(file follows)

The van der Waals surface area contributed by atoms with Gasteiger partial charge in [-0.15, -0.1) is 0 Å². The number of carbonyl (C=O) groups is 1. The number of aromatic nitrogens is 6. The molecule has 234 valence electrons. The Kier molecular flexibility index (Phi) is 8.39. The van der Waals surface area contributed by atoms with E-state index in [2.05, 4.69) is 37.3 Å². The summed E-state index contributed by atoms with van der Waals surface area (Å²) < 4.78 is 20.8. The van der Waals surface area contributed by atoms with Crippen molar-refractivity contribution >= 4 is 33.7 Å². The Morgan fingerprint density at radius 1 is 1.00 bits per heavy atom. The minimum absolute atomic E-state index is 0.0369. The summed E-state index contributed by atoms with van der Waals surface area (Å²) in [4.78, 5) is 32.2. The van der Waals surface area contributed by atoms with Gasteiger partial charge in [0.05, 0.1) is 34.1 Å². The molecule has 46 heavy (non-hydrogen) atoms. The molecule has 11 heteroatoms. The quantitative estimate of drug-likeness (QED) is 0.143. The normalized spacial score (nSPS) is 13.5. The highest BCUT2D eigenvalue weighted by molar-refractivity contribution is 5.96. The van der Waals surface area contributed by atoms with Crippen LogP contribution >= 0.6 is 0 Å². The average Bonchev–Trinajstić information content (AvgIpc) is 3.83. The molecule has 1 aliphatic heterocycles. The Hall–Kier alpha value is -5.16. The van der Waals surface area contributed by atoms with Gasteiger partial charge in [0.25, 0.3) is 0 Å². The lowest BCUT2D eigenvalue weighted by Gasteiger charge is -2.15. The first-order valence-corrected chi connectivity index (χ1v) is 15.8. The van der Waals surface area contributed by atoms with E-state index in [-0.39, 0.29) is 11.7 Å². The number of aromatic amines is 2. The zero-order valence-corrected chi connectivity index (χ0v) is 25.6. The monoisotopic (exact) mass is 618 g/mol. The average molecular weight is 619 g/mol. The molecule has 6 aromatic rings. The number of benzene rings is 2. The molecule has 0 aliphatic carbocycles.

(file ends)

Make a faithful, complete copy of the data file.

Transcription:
The van der Waals surface area contributed by atoms with Gasteiger partial charge in [-0.15, -0.1) is 0 Å². The number of carbonyl (C=O) groups is 1. The number of aromatic nitrogens is 6. The molecule has 234 valence electrons. The Kier molecular flexibility index (Phi) is 8.39. The van der Waals surface area contributed by atoms with E-state index in [2.05, 4.69) is 37.3 Å². The summed E-state index contributed by atoms with van der Waals surface area (Å²) < 4.78 is 20.8. The van der Waals surface area contributed by atoms with Crippen molar-refractivity contribution >= 4 is 33.7 Å². The Morgan fingerprint density at radius 1 is 1.00 bits per heavy atom. The minimum absolute atomic E-state index is 0.0369. The summed E-state index contributed by atoms with van der Waals surface area (Å²) in [4.78, 5) is 32.2. The van der Waals surface area contributed by atoms with Gasteiger partial charge in [0.05, 0.1) is 34.1 Å². The molecule has 46 heavy (non-hydrogen) atoms. The molecule has 11 heteroatoms. The quantitative estimate of drug-likeness (QED) is 0.143. The normalized spacial score (nSPS) is 13.5. The highest BCUT2D eigenvalue weighted by molar-refractivity contribution is 5.96. The van der Waals surface area contributed by atoms with Crippen LogP contribution >= 0.6 is 0 Å². The average Bonchev–Trinajstić information content (AvgIpc) is 3.83. The molecule has 1 aliphatic heterocycles. The Hall–Kier alpha value is -5.16. The van der Waals surface area contributed by atoms with Gasteiger partial charge in [0.25, 0.3) is 0 Å². The lowest BCUT2D eigenvalue weighted by Gasteiger charge is -2.15. The first-order valence-corrected chi connectivity index (χ1v) is 15.8. The van der Waals surface area contributed by atoms with E-state index in [-0.39, 0.29) is 11.7 Å². The number of aromatic amines is 2. The zero-order valence-corrected chi connectivity index (χ0v) is 25.6. The monoisotopic (exact) mass is 618 g/mol. The average molecular weight is 619 g/mol. The molecule has 6 aromatic rings. The number of benzene rings is 2. The molecule has 0 aliphatic carbocycles.